What Makes Someone Authoritarian?

Events in Ferguson, Missouri got me thinking about authoritarianism and the reality that the United States is a global empire that uses violence abroad and at home to serve elite interests.

Authoritarian leaders and their henchmen are domineering personalities with anti-social tendencies (meaning no conscience). Often, the ideology is merely a means to an end. For example, an authoritarian religious leader might not even believe in the religion.

But a bigger problem in many ways are authoritarian followers.

Bruce Altemeyer is a sociologist whose entire career focused on these issues. His ebook, The Authoritarians, is a free download.

His finding that in the United States, fundamentalist and evangelical Christians are most likely to be authoritarian followers is not surprising. That feminists are a distant second may be more surprising; however, I must wonder if the issue isn’t feminism per se, but rather leftist/revolutionary ideology.

Both leftists and religious fundamentalists are on a moralistic quest to force their views on others. And both favour government intrusions into people’s lives, thus opposing individual liberty.

The distinction between right-wing and left-wing authoritarianism is also important. It’s not the same as the liberal/conservative divide. Instead, the divide is existing regime/revolutionary regime. Both Barack Obama and George W. Bush are right-wing authoritarian leaders because both represent the established regime. Republicans are more authoritarian than Democrats, but not if you subtract evangelical Republicans.

What’s the psychological profile of authoritarian followers? They are submissive to authority. In the case of evangelical Christianity it’s established authority, hence the label right-wing authoritarianism. But self-styled revolutionaries are often Marxist, and represent left-wing authoritarianism. In both cases, anyone questioning established dogmas may receive a vicious denouncement.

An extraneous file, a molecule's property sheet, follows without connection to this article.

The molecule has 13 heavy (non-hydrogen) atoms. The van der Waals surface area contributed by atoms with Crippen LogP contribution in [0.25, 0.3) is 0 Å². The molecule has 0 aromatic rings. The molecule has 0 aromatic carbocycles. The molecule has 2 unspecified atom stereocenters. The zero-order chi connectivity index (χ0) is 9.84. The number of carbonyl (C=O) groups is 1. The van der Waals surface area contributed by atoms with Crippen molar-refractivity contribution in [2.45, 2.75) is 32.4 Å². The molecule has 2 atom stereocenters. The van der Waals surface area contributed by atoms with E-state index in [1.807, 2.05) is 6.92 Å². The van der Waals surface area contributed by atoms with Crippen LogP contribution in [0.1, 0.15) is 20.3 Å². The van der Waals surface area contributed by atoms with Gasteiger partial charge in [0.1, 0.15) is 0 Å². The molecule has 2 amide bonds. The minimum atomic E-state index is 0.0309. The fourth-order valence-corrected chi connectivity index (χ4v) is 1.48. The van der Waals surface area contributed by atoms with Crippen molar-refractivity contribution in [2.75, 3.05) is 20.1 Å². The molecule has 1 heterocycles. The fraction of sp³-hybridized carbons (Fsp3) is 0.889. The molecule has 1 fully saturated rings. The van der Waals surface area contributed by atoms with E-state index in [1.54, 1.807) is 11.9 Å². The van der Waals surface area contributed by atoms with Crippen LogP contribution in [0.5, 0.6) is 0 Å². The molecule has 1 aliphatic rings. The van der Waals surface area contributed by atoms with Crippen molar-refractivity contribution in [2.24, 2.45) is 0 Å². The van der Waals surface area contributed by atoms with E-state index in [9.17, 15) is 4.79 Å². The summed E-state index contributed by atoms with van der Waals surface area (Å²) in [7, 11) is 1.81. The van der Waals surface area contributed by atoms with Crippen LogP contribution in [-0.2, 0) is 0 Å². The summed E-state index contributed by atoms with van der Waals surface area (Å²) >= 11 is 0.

Authoritarian followers support leaders who pursue aggressive and controlling policies, but this does not necessarily involve violence. And the followers show high levels of group conformity and dogmatism.

Authoritarian followers are irrational, so devoted to their ideology that they discard logic and ignore reality. The fact that there are still devoted communists out there even a quarter century after communism’s utter failure illustrates this.

They compartmentalize, like a fundamentalist in the oil business who uses science to find oil and then denies the same science with respect to the age of the earth.

They have double standards, holding others to a higher standard than they themselves practice. Related to that, they lack self-awareness and have a strong in-group bias.

As the Iraq War illustrates, patriotism in the United States is an authoritarian phenomenon. But we mustn’t assume liberals are enlightened. The vicious name calling and intimidation tactics, rather than rational argumentation, that feminists visit upon anyone who dares question their dogmas is the same authoritarian phenomenon at work.

All ideologies must be questioned. And any ideology that acts like it’s above criticism should be highly suspect.

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4 thoughts on “What Makes Someone Authoritarian?

  1. I’ve been listening to Ken Wilber recently and he talks about the ideal society as the greatest span of the greatest depth. So the most valuable people in the largest amount. What we are seeing here is an imbalance in terms of depth.

  2. That was really interesting. This is not surprising to me, “That feminists are a distant second may be more surprising.” Women can be very authoritarian, very totalitarian, and there’s a bit of cult like behavior demanded of feminist followers.

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